Nearly 3 in 5 employees who quit do so because of a frustrating management
Three in five employees who leave their company do so out of frustration – and it almost always has to do with how they work with their managers.
Researchers at management consulting firm Development Dimensions International (DDI) surveyed more than 1,000 managers, senior leaders, and individual contributors about the challenges they faced on the frontlines.
The results showed 57% of staff members who quit their job cited their manager as the reason behind their departure.
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Too little time to grow
Frontline managers also cited the following as their three biggest challenges at work:
- Having difficult conversations with employees
- Engaging teams
When asked about their main source of stress, managers said they mostly have problems with office politics and not having enough time to complete all of their tasks.
This is echoed by senior leaders who said frontline managers have too many responsibilities and too little time to develop in their role.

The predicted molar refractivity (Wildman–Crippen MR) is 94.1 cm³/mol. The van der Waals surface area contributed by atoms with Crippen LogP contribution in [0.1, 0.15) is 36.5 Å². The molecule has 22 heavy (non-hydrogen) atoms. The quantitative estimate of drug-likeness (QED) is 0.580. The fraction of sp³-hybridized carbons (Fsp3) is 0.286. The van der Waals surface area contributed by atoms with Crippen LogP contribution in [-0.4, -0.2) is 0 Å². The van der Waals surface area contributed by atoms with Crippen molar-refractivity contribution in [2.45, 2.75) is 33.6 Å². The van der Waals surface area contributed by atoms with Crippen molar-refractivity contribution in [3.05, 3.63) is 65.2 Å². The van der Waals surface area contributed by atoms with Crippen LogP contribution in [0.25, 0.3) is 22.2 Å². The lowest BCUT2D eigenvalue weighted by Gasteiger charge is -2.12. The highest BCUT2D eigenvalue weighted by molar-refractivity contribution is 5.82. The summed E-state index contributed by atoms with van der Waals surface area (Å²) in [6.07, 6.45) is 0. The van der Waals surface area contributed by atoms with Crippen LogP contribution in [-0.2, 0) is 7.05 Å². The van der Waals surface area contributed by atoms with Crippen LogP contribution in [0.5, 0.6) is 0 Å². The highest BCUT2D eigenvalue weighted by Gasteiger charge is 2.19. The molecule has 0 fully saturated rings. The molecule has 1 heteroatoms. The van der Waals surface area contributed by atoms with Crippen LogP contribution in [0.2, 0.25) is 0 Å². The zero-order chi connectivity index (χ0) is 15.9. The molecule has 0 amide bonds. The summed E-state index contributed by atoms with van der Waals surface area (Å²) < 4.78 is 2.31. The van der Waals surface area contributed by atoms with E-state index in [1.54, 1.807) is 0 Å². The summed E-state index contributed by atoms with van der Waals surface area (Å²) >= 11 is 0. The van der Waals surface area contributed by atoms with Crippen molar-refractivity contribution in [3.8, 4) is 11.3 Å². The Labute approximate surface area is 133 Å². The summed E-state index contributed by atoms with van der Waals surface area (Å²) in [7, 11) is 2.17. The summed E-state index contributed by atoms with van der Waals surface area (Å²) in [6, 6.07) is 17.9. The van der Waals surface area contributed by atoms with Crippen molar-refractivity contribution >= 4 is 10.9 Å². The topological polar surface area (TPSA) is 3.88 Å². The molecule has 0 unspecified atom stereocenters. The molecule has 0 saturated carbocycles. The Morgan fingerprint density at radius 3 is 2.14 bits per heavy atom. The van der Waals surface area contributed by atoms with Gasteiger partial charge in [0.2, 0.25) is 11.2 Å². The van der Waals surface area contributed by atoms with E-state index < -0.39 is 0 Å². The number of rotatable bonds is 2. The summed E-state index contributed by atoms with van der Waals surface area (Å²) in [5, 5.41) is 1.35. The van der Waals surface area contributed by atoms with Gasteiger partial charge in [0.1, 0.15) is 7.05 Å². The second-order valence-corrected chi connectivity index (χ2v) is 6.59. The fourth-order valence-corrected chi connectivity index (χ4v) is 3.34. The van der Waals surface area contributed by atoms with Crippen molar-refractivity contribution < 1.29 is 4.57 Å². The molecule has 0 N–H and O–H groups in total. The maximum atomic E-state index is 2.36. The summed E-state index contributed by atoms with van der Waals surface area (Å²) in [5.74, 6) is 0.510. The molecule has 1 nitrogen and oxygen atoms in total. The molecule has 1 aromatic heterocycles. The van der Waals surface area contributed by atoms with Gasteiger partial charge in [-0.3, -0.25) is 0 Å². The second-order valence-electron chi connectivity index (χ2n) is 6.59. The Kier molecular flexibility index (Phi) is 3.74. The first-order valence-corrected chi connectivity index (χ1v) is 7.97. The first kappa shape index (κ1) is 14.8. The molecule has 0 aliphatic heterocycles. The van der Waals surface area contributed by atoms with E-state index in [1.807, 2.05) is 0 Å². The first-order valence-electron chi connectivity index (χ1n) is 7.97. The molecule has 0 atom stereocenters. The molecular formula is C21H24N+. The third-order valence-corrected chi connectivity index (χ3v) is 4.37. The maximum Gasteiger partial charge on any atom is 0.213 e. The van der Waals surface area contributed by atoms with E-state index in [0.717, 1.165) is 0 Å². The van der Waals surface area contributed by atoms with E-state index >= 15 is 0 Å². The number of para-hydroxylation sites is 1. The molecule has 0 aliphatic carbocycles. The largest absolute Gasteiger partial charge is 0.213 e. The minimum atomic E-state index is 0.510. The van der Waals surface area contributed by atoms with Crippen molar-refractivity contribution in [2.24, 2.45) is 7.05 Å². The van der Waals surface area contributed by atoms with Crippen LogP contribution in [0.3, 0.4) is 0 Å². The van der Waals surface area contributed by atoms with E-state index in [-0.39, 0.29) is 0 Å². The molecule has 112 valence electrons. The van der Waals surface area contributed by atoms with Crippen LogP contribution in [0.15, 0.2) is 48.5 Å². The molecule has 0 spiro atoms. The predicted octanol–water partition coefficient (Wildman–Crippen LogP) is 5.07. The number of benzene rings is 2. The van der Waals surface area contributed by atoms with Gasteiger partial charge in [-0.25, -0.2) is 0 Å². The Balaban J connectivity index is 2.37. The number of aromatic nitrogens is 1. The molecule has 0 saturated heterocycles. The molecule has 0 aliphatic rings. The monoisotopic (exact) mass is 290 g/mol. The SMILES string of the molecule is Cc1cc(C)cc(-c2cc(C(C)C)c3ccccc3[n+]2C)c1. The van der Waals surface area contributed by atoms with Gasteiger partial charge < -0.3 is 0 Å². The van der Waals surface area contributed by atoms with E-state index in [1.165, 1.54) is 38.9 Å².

In addition, the DDI report also examined how employees react differently to being elevated to a leadership role.
Seven in 10 frontline managers said they weren’t expecting to be promoted; 41% admitted they weren’t sure whether it was the right move to have accepted the role; and 18% actually regretted taking on the job.
“How leaders manage their emotions and how they make other people feel are the strongest drivers of talent retention,” said Stephanie Neal, director of the Center for Analytics and Behavioral Research at DDI.
“The research makes a clear case that we should stop using the term ‘soft skills’ to describe what are really critical leadership skills.”
The DDI report offers an inside look into the emotions frontline leaders deal with, and how managing them better can help companies support employees better.